Roland was a legendary figure in medieval Europe. He was popular amongst minstrels who turned his life into an epic tale of the noble Christian killed by Islamic forces. In French Medieval literature, Roland was the chief official in Charlemagne’s court, and may have been Charlemagne’s nephew. According to Ludovico Ariosto's poem, Orlando Furioso, Roland’s unbreakable sword Durendal (enchanted by various Christian relics) once belonged to Hector of Troy, and was given to Roland by Maugris.
The sword is said to contain within its hilt a tooth of Saint Peter, blood of Saint Basil, hair of Saint Denis, and a piece of holy clothing belonging to the Blessed Virgin Mary. In order to prevent it from being captured by the ambushing Saracens, Count Roland attempted to destroy the sword by beating it against rocks high in the mountains. Durendal proved indestructible, however, and he ended up cutting a narrow mountain pass in the Pyrenees now called La Brèche de Roland. When this attempt to destroy the sword failed, Roland hurled it into a poisoned stream.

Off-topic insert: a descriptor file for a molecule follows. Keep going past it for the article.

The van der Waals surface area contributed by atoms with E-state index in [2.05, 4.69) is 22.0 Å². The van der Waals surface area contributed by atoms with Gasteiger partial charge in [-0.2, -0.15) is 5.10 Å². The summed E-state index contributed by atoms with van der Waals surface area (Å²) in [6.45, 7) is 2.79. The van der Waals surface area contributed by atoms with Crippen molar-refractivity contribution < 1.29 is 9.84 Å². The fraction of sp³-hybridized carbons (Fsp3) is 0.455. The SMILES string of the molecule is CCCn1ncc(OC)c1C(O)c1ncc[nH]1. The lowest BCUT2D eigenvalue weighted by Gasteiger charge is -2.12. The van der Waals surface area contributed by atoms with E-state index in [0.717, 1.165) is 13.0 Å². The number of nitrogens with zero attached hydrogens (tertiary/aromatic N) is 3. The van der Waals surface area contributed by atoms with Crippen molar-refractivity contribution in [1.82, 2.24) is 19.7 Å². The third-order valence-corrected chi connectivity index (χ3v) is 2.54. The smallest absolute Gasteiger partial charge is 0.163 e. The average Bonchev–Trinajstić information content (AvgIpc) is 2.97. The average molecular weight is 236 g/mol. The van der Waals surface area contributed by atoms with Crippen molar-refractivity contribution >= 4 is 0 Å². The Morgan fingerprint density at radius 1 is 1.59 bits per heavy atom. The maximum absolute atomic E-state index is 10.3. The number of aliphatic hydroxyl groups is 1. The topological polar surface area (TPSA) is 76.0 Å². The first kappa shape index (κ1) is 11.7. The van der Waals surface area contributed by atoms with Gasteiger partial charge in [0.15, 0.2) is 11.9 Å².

Roland was later killed in the Battle of Roncevaux Pass, in 778, when the Basques ambushed Charlemagne’s war party returning from victory in Spain. Local folklore claims Durendal still exists, preserved in Rocamadour, France.